Beauty in its purest form

Review by Norah Pendergast

Steel Magnolias

Watermark Theatre, North Rustico 

July 14, 2022

Performed by Gracie Finley (Clairee), Marlene Handrahan (M’Lynn), Sharleen Kalayil (Truvy), Kristena McCormack (Annelle), Risha Nanda (Shelby), Marlane O’Brien (Ouiser).

Directed by Samantha Wilson.

Written by Robert Harling. 

Supported by Cory Sincennes (set design), Julia Kim (costumes), Alison Crosby (lighting), Pat Carron (sound design), Samantha Bruce, Jeanna MacIsaac (stage managers), Barb Pineau (consultant)

The Watermark is offering two iconic plays this summer that support its claim to be “the best theatre on PEI.” Steel Magnolias, originally written for the stage, takes place entirely within the intimacy of a hair salon where the ensemble cast’s personalities flair against the backdrop of 1980s Chinquapin, Louisiana. The audience is greeted by a finely decorated, retro beauty parlor that promises all the indulgent excitement of freshly styled hair. The plot is driven by naturalistic dialogue rich with hilarious truisms and rural poetics, not unlike the lyrics of classic country songs. 

Truvy (Kalayil), the shop owner, for whom, “there is no such thing as natural beauty,” hosts this homage to femininity. Annelle (McCormack), a kind, young stylist is maternally initiated into the parish town salon’s culture of sharing each other’s highs and lows and all the irresistable gossip. Physical acting of the rituals of esthetics flows with natural constancy, propelling the lively conversation and the sharp comedic writing leaves the audience thoroughly satisfied.

Hair styles show the passage of time, life phases, popular trends, camaraderie and connection. Outside the salon the characters are inhibited by economic and family demands, their victories and failures. Away from men, the salon allows a loosening of decorum of the feminine mystique, to which the audience are voyeurs. 

It was refreshing to watch an entire play without a man setting foot on stage. Though they never make an appearance physically, amusing incompetences of men are vented. They are risk-taking buffoons or worse, but also they provide romantic fulfillment and devotion as committed companions. Steel Magnolias’ 1980s statements of feminism and femininity are dated but the story succeds as a celebration of friendship and femaleness that still rings true.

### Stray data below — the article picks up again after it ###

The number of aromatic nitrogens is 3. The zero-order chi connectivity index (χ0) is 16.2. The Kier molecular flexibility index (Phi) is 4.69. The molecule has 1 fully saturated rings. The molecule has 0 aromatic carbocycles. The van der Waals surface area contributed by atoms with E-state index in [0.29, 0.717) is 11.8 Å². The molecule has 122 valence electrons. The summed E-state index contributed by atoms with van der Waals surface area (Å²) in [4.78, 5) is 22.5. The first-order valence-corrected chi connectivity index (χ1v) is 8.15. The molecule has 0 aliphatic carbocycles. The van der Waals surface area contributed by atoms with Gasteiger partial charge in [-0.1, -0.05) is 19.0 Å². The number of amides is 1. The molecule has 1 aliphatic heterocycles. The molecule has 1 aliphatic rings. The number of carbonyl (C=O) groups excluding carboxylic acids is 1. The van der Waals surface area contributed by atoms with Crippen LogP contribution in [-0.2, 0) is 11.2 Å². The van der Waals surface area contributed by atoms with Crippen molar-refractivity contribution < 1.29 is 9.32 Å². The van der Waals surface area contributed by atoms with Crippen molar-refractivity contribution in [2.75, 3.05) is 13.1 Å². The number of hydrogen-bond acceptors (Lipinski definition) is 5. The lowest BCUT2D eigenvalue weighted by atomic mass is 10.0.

Veterans of the stage, Gracie Finley, Marlene Handrahan and Marlane O’Brien give memorable performances; Finley plays Clairee, the dignified widow of the mayor who refuses idleness in retirement and invests in becoming the boss and owner of a radio station. Handrahan’s lyrical drawl and maternal intuitions are perfect in the role of M’Lynn, the quintessential southern matriarch. O’Brien’s performance is raucously funny as the curmudgeonly Ouiser, whose bark is far worse than her bite. They are well balanced by young Kristena McCormack, who patiently responds with born again Christian idealism to the often ribald comedy of the others. Risha Nanda is flawless in the role of virtuously determined Shelby and Sharleen Kalayil as Truvy graces the stage with smooth wisdom and flattery that restores damaged hair and the egos of her patrons. 

Each character is vital to the ensemble performance. Titillating gossip and dramatic life events engross the audience and as over two hours fly by, each character has turns being the center of the action. Together they demonstrate all the functions of friendship. 

The second half of the play is more serious as the characters contend with the fragility of life and the temporality of companions who may be gone in body but who leave objects and influence and connections that endure.

Exiting into the still night of the Acadian village of North Rustico, humid perfume in the Watermark garden suspends the Louisiana climate, offering a gentle transition from the catharsis of the connection to characters and their world. 

Written after the playwright lost his sister to diabetes, I promised myself to return and bring people whom Steel Magnolias reminds me to cherish, to share the beauty of this production that will blossom for many lucky audiences this summer.